Tuesday, July 15, 2008

You're Not From Around Here, Are You?

People are often surprised to learn that I'm actually a native of the south. Though I was born and raised (in sight of water) in Memphis, I avoided cultivating a southern accent, and thanks to my parents' mixed marriage (she being Alabamian and he being Yankee, but not damyankee), I was raised with the best of both worlds. I grew up eating grits, white beans and turnip greens and I do make the best cornbread in the tri-state area, with the possible exception of Miss Baby, who is catching up to me quickly. I also learned that there was so much more to life than the Maid of Cotton pageant, duck-season, walking horses and SEC football.

Both cultures struggled mightily to instill in me the three Ds--dignity, decorum and decency. To some degree, they got through to me, although I do have my moments. By and large, I can with complete humility say that on a daily basis I at least strive not to behave like an absolute jackass. And most of those days, the sun sets on a fairly successful endeavor.

The cardinal rule of growing up in Memphis in the late 1960s and 1970s was "if you can't say anything nice, don't say anything at all." Blessed (somewhat dubiously) with a sharp tongue and a ready mind, this is a real obstacle for me at times, but I really do try hard not to let some of the awful stuff roiling around in my brain actually spill past my lips.

Or in the case of blogging, drip and ooze out my fingertips. I've spent the worst part of today trying to figure out how to address a blogpost that was brought to my attention today. It not only name-checked me and someone very dear to me, but it lumped us in the same space and time with someone whose behaviour and attitudes are frequently questionable and most certainly do not reflect our values and beliefs. I write, as vaguely as possible, in hopes that those who know me and who might have read this person's blog will recognize the great gap between that writer's perspective and my own.

Blogging is a wonderful medium, allowing a great deal of freedom of expression and creativity, but as in any form of communication, there are rules and standards, often more implied than actually spelled out. Generally, it's a good rule of thumb that if it's something you wouldn't say out loud to someone, perhaps you shouldn't be writing it and launching it out into the ether. Or maybe that's just my upbringing. Another good rule is that unless you have specific permission or a reasonable context, it's unprofessional and just plain bad form to blog about coworkers and events that happen in the workplace or in an environment directly connected with the workplace.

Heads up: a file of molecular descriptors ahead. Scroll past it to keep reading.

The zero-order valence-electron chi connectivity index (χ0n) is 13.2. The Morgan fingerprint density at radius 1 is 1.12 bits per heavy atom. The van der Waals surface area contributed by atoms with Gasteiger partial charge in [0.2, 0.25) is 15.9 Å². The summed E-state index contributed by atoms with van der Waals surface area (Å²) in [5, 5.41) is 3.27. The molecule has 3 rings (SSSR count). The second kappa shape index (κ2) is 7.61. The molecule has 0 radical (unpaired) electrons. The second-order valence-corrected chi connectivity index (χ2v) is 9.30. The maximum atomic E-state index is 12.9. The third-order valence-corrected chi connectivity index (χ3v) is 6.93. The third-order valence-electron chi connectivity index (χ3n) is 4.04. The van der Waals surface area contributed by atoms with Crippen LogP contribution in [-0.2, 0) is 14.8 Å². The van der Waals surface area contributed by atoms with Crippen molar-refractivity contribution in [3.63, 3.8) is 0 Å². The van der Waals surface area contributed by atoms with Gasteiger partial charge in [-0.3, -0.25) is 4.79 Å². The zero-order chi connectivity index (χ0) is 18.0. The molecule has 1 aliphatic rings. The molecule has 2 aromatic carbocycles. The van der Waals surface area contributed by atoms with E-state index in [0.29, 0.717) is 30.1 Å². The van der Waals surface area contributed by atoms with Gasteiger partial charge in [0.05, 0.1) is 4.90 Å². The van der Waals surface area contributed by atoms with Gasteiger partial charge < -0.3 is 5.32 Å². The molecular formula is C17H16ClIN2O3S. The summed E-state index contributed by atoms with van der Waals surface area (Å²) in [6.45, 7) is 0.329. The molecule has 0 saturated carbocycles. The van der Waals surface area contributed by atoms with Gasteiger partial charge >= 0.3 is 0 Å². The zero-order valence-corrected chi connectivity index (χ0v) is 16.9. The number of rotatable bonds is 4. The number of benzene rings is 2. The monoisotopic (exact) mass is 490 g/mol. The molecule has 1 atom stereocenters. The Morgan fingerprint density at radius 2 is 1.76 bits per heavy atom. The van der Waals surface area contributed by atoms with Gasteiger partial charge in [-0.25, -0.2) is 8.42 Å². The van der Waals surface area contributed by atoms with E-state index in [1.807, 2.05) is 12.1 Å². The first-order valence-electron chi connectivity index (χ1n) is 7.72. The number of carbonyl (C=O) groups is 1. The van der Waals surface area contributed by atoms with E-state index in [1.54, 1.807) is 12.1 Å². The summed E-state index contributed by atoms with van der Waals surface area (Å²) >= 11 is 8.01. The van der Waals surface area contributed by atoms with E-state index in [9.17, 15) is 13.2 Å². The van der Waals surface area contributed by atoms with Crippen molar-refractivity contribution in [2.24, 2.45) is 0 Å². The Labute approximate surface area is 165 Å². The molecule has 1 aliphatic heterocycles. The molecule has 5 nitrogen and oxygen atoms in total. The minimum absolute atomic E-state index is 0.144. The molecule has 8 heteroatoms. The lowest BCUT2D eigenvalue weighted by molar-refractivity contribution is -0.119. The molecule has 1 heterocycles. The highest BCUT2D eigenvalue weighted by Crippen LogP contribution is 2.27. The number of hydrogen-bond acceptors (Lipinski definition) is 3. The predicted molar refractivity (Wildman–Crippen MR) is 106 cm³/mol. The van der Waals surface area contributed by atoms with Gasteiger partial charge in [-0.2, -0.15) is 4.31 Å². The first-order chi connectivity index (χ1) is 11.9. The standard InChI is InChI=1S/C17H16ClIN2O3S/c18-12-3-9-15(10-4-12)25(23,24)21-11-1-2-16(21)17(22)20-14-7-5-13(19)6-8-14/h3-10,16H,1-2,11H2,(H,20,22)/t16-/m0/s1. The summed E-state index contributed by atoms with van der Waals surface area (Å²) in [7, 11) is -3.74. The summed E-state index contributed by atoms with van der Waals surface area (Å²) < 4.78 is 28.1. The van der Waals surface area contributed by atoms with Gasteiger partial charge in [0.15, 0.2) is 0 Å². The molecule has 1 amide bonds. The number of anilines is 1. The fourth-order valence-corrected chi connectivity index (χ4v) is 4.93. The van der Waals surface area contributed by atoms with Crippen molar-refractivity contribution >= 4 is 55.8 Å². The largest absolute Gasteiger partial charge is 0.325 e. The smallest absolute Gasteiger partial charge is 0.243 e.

Anyway, suffice it to say, I was not at all pleased to see my blogname linked to this person's immature and racist titter at some local politicians whom I not only hold in rather high esteem, but whose campaigns I have very publicly supported. The attitudes of the writer only support my belief that it truly is best to say nothing if one cannot think of anything original, civil or mature to say. I would also dearly hope that this blogger would study the definitions of "humor" and "racist." In a place like Memphis, where the cultural baggage definitely won't ever fit in the overhead compartment, it is essential to be aware and sensitive to the differences in races and cultures. Suggesting that we simply "lighten up" and be tolerant of remarks that smack of stereotypes and consider developing "a funny bone" serves only to reflect upon the juvenile and narrow-minded attitudes of the speaker.

As a child, I was sometimes farmed out to the churches of various family friends for a few days of Vacation Bible School in the summer. Despite being reared in a High Church Anglican parish, I really enjoyed those informal, hot days of glue sticks, hand clapping, grape juice, sugar cookies and singing songs that were ever so much livelier than the formal hymns we sang in our home church. One that has stuck with me through all the years was the one whose lyrics went "Oh be careful little hands what you do." In the nature of songs for children, the litany went on to include "be careful little eyes what you see" and "be careful little ears what you hear." The last verse reminded us to be mindful of what we say, lest little hop-toads and imps escape our lips and be scattered out into the void. There are those out there who blog who would do well to heed this advice.